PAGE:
While I have not used it yet - one of the other forum members turned me on to this site - www.rv.org
I am planning on joining just to obtain the books and review information on there. We already chose our first rig and will try this out for a couple years before moving to a new unit (if at all).
We decided to purchase a top of line used larger unit and give it the TLC it needs to bring it up to our needs. Then after 2 or 3 years possibly trade for a new(er) unit but only after we totally decide what we want or need to do this full time.
Quality was one thing we looked at closely and knowing the manufacturing process involved in rv's - knowing first hand the methods used in winnebago's - and knowing of similar units like lower end fleetwood and etc - we decided to go with the high end coach.
Here is what we ended up purchasing and you might keep in mind - new or used - the coach you buy is a rolling home on wheels and you must decide to dedicate some of your time and efforts toward maintaining it. Otherwise - they do have a habit of shaking and moving around enough that a small problem could become a huge one over time.
I would strongly agree with the post about www.rv.org. They are the only organization that does evaluations of RVs who do not accept advertising from the manufacturers. Organizations like Good Sam, Motorhome Magazine and such, sell buying guides but they also depend upon the advertising dollars of the builders and it shows. I have been a long time reader of Motorhome magazine and to date I have never seen any more than very mile criticsm of an RV and not one "do not buy" rating. And they nearly always sell large advertisments to the manufacturere of the product that is currently under review. The RV Consumer Group trains volunteers to do their evaluations and the rater receives only expenses in return. Because of the lack of advertising they must rely upon member dues and the sales of their books for income so this will not be free. But when we bought our motorhome, their advice was what saved us $8400 in the price of the unit that we bought and after 4 1/2 years of fulltime living in the RV selected with their help, we are still very satisfied that we made a good choice.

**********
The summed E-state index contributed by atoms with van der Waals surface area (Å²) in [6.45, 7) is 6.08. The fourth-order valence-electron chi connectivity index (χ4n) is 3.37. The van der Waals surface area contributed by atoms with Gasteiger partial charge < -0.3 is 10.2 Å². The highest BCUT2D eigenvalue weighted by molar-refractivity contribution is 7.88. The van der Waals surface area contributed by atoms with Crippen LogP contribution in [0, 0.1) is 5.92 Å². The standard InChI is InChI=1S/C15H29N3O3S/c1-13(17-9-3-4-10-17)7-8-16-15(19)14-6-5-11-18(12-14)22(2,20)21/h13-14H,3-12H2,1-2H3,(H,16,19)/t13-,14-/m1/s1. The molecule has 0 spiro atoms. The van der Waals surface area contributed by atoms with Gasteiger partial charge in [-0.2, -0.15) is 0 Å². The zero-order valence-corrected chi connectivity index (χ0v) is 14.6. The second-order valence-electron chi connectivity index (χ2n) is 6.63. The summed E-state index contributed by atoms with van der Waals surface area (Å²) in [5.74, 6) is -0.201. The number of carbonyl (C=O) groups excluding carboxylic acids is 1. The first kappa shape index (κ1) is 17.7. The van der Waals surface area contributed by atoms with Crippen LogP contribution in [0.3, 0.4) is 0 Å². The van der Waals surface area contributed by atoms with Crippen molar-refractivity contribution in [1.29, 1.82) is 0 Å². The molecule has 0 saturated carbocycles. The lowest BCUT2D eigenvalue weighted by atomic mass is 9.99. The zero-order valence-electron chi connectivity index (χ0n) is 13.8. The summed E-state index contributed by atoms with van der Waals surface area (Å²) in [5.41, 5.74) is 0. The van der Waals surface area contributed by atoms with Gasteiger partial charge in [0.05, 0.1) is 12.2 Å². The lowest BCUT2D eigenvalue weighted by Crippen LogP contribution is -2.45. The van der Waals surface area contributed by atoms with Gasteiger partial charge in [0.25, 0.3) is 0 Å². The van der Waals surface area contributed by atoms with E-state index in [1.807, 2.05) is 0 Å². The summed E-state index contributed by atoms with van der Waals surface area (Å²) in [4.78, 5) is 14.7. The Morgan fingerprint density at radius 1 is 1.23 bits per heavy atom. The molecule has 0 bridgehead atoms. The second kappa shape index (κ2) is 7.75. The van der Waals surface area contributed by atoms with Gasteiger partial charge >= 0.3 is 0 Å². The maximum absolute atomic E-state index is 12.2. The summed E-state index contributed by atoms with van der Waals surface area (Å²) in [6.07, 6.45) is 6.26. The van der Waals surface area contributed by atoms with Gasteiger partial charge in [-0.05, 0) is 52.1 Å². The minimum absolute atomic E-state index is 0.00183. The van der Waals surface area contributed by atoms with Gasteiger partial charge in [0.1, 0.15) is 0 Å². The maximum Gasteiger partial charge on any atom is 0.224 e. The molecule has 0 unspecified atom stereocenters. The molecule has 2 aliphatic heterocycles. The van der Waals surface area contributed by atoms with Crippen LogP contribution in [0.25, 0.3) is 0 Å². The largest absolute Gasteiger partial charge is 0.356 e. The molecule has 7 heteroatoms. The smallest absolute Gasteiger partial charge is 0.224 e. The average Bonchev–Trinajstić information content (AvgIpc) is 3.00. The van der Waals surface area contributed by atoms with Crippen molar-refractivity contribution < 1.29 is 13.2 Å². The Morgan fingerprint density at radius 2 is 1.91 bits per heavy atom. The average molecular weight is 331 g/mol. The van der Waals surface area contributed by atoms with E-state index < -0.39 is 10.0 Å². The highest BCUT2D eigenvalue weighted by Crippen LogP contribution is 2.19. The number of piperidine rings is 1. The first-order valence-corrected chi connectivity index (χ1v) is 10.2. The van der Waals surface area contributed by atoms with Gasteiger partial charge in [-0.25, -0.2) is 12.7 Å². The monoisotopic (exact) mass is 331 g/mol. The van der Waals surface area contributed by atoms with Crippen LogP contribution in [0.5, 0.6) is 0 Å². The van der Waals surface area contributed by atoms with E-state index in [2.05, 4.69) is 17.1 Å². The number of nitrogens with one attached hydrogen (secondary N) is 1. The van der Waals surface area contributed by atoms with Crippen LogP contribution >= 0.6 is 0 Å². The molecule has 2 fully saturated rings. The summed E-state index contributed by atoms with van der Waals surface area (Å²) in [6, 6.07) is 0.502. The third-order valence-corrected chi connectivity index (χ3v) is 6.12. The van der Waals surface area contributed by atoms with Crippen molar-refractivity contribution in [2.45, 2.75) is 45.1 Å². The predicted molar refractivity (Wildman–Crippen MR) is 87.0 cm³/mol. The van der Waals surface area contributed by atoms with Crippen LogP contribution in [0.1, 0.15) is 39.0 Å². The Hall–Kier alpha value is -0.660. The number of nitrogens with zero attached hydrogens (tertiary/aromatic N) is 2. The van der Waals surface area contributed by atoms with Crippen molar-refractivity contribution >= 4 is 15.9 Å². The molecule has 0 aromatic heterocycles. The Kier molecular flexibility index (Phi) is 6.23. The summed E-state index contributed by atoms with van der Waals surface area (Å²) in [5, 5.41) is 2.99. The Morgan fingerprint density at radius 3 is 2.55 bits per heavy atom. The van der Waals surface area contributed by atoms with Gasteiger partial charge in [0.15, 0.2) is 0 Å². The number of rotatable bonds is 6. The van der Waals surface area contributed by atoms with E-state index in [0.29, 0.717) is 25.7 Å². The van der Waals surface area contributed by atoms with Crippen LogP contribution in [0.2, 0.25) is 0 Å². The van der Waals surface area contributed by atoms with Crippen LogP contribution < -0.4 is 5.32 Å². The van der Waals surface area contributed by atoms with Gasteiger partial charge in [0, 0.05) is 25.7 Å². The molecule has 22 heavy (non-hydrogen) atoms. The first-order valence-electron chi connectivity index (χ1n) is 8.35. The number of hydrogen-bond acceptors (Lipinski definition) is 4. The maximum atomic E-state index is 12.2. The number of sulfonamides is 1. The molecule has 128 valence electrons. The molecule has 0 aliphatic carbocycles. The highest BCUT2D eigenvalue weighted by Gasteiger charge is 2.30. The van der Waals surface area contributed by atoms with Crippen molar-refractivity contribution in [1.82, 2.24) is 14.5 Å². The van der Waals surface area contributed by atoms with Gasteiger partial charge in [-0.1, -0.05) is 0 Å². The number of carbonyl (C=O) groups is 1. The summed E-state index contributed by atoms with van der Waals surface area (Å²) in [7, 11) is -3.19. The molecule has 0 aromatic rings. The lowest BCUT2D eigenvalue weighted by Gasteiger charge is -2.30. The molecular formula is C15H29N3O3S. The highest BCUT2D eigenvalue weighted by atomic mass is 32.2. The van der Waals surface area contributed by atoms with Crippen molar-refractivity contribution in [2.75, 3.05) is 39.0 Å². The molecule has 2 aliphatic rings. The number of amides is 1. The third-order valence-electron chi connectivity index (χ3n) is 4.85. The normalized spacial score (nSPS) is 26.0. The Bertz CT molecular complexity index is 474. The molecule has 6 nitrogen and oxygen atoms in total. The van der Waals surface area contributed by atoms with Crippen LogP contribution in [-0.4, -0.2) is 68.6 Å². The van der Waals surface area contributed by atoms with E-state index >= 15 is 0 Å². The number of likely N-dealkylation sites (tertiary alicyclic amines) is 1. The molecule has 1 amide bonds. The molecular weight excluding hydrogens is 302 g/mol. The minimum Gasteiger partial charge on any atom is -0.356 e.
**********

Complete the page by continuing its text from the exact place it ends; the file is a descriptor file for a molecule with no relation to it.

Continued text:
Diesel pushers with the rear radiator configuration often have problems with adequate cooling.
The side radiator configuration does a better job of moving the cooling air through the radiator.
I owned a National RV gasser for 6 years and can say nothing bad about it. However, the Tradewinds DP with a Cat engine had engine cooling problems when operating in the desert.
We chose a Newmar Dutch Star Diesel Pusher due to percieved better quality.
The RV Consumers Group is a reliable source of information, even though strong biases show up from time to time.
You might want to visit www.tiffinrvnetwork.com and see what people who own a Tiffin motor coach have to say. There is some good and bad to read but at least its non-biased postings.
We own a '03 Tiffin Phaeton 38GH motor coach. It has a 330 hp Cat engine and a 6 speed Allison Transmission. It has a rear radiator and I have NEVER had any problems with the engine overheating however I do always wash out the radiator when I wash the coach. This is just part of the ritual I have when cleaning the rig.